In Punjab, a vegetable farmer of Ludhiana district has reported that peas in 10 acres have rotten as he was unable to harvest the crop on time. Similar problems have been faced by a farmer of Sri-Gangangar district of Rajasthan. He is struggling to find labour to harvest mustard. Machinery and diesel are required for harvesting activities such as cutting and threshing. Farmers require credit to pay wages, and for machinery and diesel. As most of the farmers rely on commission agents and traders for credit needs, they are finding it really hard to get sufficient funds from them. Farmers in the states of Gujarat, Rajasthan and Punjab have reported that commission agents are not ready to give them credit as they cannot take the risk of repayments during the shutdown. So, at this juncture, even if the government will assure to procure the entire produce (as the Punjab government has announced to start the procurement of wheat early next month), the farmers may make a deal in advance with traders/commission agents for selling the produce at lower than MSPs as against credit support.

The second problem related to the post-harvest activities is in the form of managing the produce and selling through mandis. Farmers cannot afford storage for their surplus produce and wait for the government to buy at MSP in mandis. Farmers as well as the rural population as a whole also require money to buy necessities during the lockdown. In such a situation, farmers may opt for easy selling but at lower prices to the traders/money lenders to get the funds without any further delay.

The implications of labour and credit shortages are not limited to the crop sector but also on the dairy farming and livestock sector. The limited availability of credit, labour and machinery are hindering the integrated harvest management. The residue of rabi crops, especially from wheat, is widely used for feeding the cattle. Farmers from Punjab have reported that the price of husk in 2019 was around Rs 700 per quintal, which used to be an additional source of income for farmers as well as a rich source for cattle feed. The current scenario may lead to a decline in the quantity of cattle feed and also in absolute income of the farmers. The price of feed may also increase. The implication of this development may lead to a rise in the price of milk and related products.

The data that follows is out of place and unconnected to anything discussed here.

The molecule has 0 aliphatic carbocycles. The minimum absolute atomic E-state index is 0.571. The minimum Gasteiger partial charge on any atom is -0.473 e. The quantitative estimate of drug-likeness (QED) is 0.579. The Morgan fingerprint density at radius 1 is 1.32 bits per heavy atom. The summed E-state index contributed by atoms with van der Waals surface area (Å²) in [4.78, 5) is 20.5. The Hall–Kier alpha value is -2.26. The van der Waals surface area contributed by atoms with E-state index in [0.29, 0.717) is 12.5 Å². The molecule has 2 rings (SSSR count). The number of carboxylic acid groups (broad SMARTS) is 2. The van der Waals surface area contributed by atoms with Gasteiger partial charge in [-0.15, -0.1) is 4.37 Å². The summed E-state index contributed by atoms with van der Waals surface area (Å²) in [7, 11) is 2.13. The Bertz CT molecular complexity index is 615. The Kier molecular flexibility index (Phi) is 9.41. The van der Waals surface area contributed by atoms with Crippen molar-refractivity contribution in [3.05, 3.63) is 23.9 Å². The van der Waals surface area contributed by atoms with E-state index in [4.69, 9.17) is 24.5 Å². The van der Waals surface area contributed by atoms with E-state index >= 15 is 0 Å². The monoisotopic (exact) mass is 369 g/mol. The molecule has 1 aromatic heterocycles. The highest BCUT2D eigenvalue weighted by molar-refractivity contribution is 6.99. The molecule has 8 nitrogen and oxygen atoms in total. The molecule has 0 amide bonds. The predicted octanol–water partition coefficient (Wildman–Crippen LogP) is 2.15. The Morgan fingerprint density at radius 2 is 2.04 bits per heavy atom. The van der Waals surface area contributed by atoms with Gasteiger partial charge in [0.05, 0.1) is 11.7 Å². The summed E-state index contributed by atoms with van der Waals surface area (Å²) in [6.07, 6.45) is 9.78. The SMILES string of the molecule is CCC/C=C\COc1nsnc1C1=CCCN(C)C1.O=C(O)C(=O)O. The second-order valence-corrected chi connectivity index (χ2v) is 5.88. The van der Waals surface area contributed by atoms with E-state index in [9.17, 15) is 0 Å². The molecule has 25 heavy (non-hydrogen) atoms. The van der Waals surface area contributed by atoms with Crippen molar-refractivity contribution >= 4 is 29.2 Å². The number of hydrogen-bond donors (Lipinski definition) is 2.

The depressed sale of Rabi crops, especially wheat, will affect both supply-side as well as demand-side management. It may lead to lower availability of foodgrain stocks in the government’s reserves and it may also affect the affordability of masses during the lockdown. The depressed sale through traders and money lenders may lead to hoarding, especially at this time when there are huge implications of food shortage. This situation may bring unrest to vulnerable sections who have already fallen prey due to loss of livelihood and employment.

So, the depressed sale of crops should be immediately addressed. For instance, despite the announced MSP for mustard at Rs 4,425 per quintal, the farmers used to sell it around at Rs 3,200 per quintal to private traders even during the normal years. The government should procure all Rabi crops from all the farmers and ensure the MSP. Since the lockdown has severely affected the logistics, the government should also ensure the transportation and handling support at the village level. Enriching the food stocks will then definitely address the problems of affordability and regular supply.

Given the economic situation and the near future prospects of demand, it may be expected that the demand for cash crops would be lower whereas foodgrains would be preferred more. Therefore, the policies should be directed towards producing more foodgrain crops in the Kharif season than cash crops.

This blog first appeared at https://thewire.in/agriculture/what-does-the-covid-19-lockdown-mean-for-food-security and is reposted with permission

Article by: Gurpreet Singh (Centre for Budget and Governance Accountability, New Delhi, India)